PRISTINA: Ramush Haradinaj, who resigned as Kosovo’s prime minister on Friday (Jul 20), is hailed as a hero at home – where he is nicknamed “Rambo” – but considered a war criminal by Belgrade, which has long sought to see him behind bars.
The controversial 51-year-old, who was a wartime commander of the Kosovo Liberation Army (KLA), stepped down after being summoned as a suspect by a war crimes court in the Hague.
It is the second time he has resigned after being called before a war crimes court over crimes allegedly committed by the ethnic Albanian KLA separatists during the 1998-99 war.
Haradinaj has been a chief antagonist of Belgrade, which has wanted for a long time to see him punished for alleged wartime atrocities.
The conflict led to Kosovo breaking away from Serbia, but Belgrade has refused to recognise the independence of its former province.
Even before becoming prime minister for the second time in September 2017, Haradinaj had opposed talks to “normalise” relations between Belgrade and Pristina, brokered by the European Union, and the negotiations have been at a stalemate ever since.
Last November Haradinaj introduced a 100 percent tax on goods from Serbia, calling for Belgrade to recognise Kosovo’s independence before negotiations proceed.
He then defied international pressure to abolish the tariff, which was a condition set by Belgrade to restart talks.
‘GANGSTER IN UNIFORM’
Haradinaj first became Kosovo’s prime minister in 2004, but he resigned soon after to face trial for war crimes by a UN tribunal in The Hague, where prosecutor Carla Del Ponte described him as a “gangster in uniform”.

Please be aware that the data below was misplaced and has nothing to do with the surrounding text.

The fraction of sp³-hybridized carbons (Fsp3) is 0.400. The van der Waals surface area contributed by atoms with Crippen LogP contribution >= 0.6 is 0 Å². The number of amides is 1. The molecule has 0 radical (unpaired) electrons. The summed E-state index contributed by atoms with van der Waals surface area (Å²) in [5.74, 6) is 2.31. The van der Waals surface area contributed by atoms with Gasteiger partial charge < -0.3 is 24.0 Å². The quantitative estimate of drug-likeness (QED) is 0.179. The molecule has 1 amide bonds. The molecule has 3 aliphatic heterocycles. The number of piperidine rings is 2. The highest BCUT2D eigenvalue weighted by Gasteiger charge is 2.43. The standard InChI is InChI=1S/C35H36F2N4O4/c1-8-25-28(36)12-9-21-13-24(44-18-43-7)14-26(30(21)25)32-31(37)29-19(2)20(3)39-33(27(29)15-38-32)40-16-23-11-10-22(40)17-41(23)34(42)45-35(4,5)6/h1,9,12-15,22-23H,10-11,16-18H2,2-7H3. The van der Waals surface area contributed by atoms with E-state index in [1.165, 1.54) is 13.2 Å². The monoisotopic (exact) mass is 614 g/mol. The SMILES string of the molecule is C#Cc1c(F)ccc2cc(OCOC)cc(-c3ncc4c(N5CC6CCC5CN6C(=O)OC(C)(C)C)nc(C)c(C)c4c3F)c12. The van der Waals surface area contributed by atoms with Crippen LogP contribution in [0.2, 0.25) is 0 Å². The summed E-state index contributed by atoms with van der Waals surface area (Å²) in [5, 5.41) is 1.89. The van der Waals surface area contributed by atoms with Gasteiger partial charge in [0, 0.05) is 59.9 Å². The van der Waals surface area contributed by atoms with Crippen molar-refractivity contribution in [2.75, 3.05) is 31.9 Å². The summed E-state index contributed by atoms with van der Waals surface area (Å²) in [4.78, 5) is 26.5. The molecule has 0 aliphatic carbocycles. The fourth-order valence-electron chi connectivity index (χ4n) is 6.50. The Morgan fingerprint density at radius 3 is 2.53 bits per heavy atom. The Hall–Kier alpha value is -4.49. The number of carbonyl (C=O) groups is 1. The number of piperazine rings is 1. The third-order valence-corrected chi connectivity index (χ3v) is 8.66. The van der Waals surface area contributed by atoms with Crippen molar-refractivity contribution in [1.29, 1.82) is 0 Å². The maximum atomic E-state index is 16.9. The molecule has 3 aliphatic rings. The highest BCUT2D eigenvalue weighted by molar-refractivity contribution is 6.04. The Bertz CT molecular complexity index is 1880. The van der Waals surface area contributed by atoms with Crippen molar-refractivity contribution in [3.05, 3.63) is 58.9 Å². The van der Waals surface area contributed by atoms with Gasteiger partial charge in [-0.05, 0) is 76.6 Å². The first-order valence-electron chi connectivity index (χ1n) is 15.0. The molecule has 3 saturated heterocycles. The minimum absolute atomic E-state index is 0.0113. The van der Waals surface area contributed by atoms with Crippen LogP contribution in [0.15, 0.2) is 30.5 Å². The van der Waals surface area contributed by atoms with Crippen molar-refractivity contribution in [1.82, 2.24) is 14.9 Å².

However he was acquitted in 2008 – the same year Kosovo declared its independence from Serbia – and again in 2012 after a retrial was ordered owing to allegations of witness intimidation in the first case.
Politically marginalised by his brother-in-arms Hashim Thaci, now Kosovo’s powerful president, Haradinaj has nevertheless managed to resurrect his political fortunes – partly thanks to Serbia’s determination to convict him.
In January 2017 he was arrested at a French airport by police acting on an international arrest warrant from Serbia, which is pursuing separate charges of torture and murder of civilians in Kosovo in 1999.
France held him for several months before rejecting Serbia’s demand in June the same year.
He returned to a hero’s welcome in Kosovo, greeted by thousands of supporters, and hit the campaign trail.
Born in the western village of Glodjane in 1968, Haradinaj completed his mandatory military service with the Yugoslav People’s Army.
He worked as a construction worker, nightclub bouncer and martial arts trainer in Switzerland before taking up arms back home with the KLA, earning the “Rambo” moniker for his burly build and prowess on the battlefield.
Married to a popular TV news anchor, Haradinaj has three children and speaks French and English as well as Albanian and Serbian.